Since attending my first TED Conference in Monterey back in the series’ 1990’s infancy, I’ve been consistently blown away by the quality of the presentations at these gatherings. As TED Talks have gone mainstream in the era of streaming video, their special combination of passionate personalities, compelling stories, and fascinating visuals endures as an ideal to which every presenter should aspire.
Can anyone with a good idea learn the presentation techniques that make TED Talks so compelling? Yes, says TED curator Chris Anderson.
“I’m convinced that giving a good talk is highly coachable,” Anderson writes in a recent Harvard Business Review article. “In a matter of hours, a speaker’s content and delivery can be transformed from muddled to mesmerizing.”
Anderson tells the story of a young boy he and his team met in Kenya last year. The boy was extremely shy and spoke in halting English, but his story about inventing a way to keep lions from his family’s animals was so fascinating that they decided to invite him to speak at the high stakes event. The article talks about the coaching they gave the boy to frame the story and build his confidence. The result: a standing ovation. (View the actual talk below.)
Anderson’s advice starts with having “something worth talking about.” If that’s true, then “conceptualizing and framing what you want to say is the most vital part of preparation.” That means things like: knowing where to begin and end a story; not trying to cover too much ground; and respecting the audience’s intelligence to draw some of their own conclusions.
He has tips, too, about delivery and stage presence. And about how to employ visuals. There’s a wealth of information in the article, and I recommend you click through and read it (you’ll have to register with HBR to read beyond the preview):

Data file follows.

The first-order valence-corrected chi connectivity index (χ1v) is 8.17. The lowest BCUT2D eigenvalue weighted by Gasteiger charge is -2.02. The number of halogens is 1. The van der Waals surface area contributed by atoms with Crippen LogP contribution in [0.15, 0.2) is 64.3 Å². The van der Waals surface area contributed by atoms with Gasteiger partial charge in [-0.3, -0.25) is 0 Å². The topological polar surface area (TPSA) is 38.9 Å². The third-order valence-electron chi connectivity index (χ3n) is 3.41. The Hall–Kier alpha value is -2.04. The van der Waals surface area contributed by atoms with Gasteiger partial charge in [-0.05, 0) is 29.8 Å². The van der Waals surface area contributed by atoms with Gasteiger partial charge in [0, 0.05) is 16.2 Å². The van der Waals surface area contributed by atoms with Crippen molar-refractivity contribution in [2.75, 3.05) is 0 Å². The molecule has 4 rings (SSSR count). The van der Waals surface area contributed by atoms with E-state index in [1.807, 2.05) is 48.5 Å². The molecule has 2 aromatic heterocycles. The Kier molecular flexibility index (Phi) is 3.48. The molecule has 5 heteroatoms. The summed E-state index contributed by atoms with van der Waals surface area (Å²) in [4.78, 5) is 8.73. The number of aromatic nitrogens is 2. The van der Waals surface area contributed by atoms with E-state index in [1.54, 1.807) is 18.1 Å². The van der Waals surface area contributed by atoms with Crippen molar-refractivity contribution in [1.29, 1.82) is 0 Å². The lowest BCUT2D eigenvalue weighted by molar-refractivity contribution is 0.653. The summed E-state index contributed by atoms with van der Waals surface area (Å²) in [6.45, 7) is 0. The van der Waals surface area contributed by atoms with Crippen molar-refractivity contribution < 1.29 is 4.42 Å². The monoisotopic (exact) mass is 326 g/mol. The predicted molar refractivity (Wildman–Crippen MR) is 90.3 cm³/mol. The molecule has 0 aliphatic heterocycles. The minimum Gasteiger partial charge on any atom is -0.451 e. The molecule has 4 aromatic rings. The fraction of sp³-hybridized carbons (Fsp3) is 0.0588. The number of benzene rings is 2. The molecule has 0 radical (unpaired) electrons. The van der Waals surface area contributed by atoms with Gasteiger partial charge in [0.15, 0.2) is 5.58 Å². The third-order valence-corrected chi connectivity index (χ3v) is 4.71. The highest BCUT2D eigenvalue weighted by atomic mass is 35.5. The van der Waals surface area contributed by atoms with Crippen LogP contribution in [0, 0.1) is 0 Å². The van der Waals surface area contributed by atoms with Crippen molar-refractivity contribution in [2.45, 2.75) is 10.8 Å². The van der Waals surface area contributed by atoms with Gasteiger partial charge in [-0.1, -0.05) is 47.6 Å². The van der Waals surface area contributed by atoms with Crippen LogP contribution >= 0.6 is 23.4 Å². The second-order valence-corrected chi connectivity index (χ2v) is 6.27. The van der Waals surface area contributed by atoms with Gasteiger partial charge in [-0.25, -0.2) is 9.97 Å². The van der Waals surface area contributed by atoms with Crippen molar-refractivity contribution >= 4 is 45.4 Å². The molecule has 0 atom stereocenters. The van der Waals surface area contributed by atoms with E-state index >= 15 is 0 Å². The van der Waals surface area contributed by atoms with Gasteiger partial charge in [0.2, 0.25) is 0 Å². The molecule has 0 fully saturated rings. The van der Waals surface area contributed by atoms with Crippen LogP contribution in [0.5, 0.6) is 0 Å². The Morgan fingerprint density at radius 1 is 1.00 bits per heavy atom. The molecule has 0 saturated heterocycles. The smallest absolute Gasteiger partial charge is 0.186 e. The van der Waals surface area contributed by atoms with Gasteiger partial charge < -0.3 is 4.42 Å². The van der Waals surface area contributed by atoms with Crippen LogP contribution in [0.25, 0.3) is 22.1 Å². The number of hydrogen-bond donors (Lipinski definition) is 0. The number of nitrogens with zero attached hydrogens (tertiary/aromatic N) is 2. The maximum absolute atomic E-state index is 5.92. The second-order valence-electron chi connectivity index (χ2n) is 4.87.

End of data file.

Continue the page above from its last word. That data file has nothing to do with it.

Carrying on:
While Anderson’s article focuses on TED’s strict short-form (typically 6 or 18 minute) live format, there are lessons for online presenters, too. Lessons about story arc, brevity, visuals, and stage presence translate directly to the online presentation format — especially video-enhanced multimedia presentations such as a KnowledgeVision. The video presentation is one that allows the full force of storytelling — the visuals, the stage presence, and the passion of the presenter — to come through fully. Can you imagine young Richard Turere’s talk being delivered in standalone slides on SlideShare or as an audio-narrated presentation? It just wouldn’t have the same impact.
Most of all, though, there needs to be a story. In Anderson’s words:
Presentations rise or fall on the quality of the idea, the narrative, and the passion of the speaker. It’s about substance, not speaking style or multimedia pyrotechnics. It’s fairly easy to “coach out” the problems in a talk, but there’s no way to “coach in” the basic story — the presenter has to have the raw material. If you have something to say, you can build a great talk. But if the central theme isn’t there, you’re better off not speaking.